California: Breakthrough in Algae Biology

Project Overview
Positive Impact: Breakthrough in algae biology will have a significant impact in the economics of algal biofuel production.
Location: San Diego, California
Partners: Scripps Institute of Oceanography at the University of California, San Diego
EERE Investment: $224,686
Clean Energy Sector: Sustainable transportationPDF

Researchers at the Scripps Institution of Oceanography at University of California, San Diego, have made a significant breakthrough in algal biology with implications for biofuels. Algae typically overproduce lipid oils—energy-storing fat molecules used in biofuel production—when they are starved for nutrients, but this starvation also limits their growth and multiplication. The Scripps team was able to metabolically engineer a disruption in fat, reducing enzymes called lipases, to allow for an increase in lipids while maintaining productive growth. Using transcriptomics to guide identification of target lipases in the Thalassiosira pseudonana diatom, the team was able to demonstrate a genetics technique that could have broader implications to other algae species and significantly enhance the productivity of algae, which could lead to improved economics of algal biofuel production.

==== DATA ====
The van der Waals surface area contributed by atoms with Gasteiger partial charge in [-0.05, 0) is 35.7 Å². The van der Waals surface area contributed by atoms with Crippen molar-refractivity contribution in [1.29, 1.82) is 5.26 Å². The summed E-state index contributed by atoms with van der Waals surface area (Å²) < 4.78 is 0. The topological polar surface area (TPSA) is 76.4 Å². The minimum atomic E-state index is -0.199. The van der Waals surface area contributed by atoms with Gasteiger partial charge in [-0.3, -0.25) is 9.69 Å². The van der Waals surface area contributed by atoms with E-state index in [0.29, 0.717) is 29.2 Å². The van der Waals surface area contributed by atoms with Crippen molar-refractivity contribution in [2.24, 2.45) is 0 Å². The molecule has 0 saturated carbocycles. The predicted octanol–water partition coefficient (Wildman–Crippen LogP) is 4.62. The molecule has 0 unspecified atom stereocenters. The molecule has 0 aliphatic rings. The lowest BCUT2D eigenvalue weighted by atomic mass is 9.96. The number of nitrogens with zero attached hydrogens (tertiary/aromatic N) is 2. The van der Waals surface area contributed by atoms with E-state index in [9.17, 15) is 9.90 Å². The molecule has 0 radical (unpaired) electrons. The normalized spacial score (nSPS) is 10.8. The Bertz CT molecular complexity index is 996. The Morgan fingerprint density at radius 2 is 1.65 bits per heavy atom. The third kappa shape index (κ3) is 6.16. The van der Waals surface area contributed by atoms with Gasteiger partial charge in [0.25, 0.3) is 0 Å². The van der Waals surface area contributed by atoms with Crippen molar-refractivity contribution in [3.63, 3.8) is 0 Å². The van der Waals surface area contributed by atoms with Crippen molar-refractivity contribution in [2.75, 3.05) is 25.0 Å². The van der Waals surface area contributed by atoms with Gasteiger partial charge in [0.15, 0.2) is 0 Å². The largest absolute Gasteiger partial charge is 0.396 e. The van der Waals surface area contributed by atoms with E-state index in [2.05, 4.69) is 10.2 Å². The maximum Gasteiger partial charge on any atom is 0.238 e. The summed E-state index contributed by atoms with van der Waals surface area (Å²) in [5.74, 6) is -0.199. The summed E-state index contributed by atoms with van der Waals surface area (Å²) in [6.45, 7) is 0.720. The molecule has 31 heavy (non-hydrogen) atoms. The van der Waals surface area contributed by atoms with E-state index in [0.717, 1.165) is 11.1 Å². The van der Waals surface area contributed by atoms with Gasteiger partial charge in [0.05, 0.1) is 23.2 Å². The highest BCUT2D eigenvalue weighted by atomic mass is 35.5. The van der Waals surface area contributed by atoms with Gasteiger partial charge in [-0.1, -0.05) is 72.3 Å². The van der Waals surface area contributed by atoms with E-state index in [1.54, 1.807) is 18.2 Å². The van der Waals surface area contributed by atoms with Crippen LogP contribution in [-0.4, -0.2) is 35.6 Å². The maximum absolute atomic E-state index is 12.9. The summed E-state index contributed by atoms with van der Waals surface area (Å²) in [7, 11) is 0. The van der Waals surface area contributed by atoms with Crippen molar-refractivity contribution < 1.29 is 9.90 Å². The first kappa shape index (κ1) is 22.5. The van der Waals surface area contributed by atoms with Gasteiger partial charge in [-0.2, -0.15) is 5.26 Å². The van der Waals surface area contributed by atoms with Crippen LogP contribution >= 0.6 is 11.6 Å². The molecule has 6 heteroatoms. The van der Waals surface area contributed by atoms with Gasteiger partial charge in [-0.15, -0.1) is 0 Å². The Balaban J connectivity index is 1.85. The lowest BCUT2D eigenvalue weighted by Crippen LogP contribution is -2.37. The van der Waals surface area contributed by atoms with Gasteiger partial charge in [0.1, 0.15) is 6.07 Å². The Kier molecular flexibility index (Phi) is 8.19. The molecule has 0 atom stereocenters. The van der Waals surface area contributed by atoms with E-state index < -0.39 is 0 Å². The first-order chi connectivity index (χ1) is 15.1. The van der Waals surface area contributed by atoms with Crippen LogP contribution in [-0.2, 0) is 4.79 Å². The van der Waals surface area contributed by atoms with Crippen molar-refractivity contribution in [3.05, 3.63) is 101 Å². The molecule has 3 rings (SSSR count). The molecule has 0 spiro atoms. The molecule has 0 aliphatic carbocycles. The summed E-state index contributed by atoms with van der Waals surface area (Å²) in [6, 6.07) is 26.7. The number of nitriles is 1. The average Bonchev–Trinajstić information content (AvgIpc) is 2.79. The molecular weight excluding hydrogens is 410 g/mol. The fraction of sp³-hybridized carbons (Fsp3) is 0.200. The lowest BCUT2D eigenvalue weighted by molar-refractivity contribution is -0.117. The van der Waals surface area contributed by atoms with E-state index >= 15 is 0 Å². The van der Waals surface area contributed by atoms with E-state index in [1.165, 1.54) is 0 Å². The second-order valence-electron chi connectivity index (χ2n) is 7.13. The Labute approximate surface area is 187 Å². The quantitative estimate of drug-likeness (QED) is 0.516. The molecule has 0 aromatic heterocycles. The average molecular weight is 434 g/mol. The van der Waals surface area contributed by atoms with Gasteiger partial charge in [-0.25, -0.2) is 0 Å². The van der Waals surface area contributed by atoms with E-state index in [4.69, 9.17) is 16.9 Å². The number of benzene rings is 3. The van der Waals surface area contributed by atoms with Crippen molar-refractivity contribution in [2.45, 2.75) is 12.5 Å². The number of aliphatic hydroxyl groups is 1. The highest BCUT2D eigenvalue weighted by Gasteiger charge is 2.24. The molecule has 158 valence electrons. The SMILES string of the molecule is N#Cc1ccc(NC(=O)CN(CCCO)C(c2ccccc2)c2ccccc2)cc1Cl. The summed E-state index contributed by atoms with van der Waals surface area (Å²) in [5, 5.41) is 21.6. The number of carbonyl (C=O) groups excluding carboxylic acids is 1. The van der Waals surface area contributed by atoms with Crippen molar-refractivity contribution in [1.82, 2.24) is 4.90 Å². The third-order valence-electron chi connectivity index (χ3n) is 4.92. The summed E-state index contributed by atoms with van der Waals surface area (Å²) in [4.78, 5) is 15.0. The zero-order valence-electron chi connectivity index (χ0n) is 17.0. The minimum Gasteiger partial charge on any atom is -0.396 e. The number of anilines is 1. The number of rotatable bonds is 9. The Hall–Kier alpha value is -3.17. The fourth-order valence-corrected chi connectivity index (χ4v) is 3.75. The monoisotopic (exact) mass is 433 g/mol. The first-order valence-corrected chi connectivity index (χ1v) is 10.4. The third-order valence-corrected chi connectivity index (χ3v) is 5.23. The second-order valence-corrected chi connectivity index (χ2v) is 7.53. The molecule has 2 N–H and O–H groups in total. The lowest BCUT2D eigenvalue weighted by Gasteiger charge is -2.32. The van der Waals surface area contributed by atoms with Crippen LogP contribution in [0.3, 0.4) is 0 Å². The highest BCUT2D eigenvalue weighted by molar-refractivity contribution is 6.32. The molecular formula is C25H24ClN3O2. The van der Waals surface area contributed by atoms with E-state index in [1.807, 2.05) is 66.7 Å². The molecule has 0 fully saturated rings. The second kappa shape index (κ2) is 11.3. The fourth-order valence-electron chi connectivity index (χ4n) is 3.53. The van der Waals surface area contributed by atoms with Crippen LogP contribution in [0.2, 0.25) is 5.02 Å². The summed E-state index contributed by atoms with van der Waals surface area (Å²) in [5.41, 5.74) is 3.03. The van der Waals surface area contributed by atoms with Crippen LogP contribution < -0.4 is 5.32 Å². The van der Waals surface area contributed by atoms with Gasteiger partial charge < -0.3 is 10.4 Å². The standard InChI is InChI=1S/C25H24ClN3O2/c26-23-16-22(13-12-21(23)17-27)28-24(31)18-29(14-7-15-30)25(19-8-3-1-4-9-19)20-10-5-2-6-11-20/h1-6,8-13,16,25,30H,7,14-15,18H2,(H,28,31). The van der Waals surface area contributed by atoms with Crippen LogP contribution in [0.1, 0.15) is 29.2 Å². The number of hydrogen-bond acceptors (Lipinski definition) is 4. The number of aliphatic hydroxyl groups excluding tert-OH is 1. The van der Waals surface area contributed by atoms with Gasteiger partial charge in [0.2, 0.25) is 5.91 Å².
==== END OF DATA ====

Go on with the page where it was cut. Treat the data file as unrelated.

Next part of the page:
Low algal biomass yields have been identified as a key driver of the high cost of algae-based biofuels because of the high capital investment projected to achieve commercial-scale volumes. Increased yields achieved by demonstrating radical improvements in lipid content and culture growth will decrease the amount of capital investment needed, better utilize fixed assets, and improve the environmental sustainability of algae-based biofuels.

The report, Metabolic engineering of lipid catabolism increases microalgal lipid accumulation without compromising growth, was published November 18, 2013, in the Proceedings of the National Academy of Sciences of the United States of America.

The Bioenergy Technologies Office (BETO) works with a broad spectrum of industrial, academic, agricultural, and nonprofit partners across the United States to develop and deploy commercially viable, high-performance biofuels, bioproducts, and biopower from renewable biomass resources in America to reduce our dependence on imported oil.

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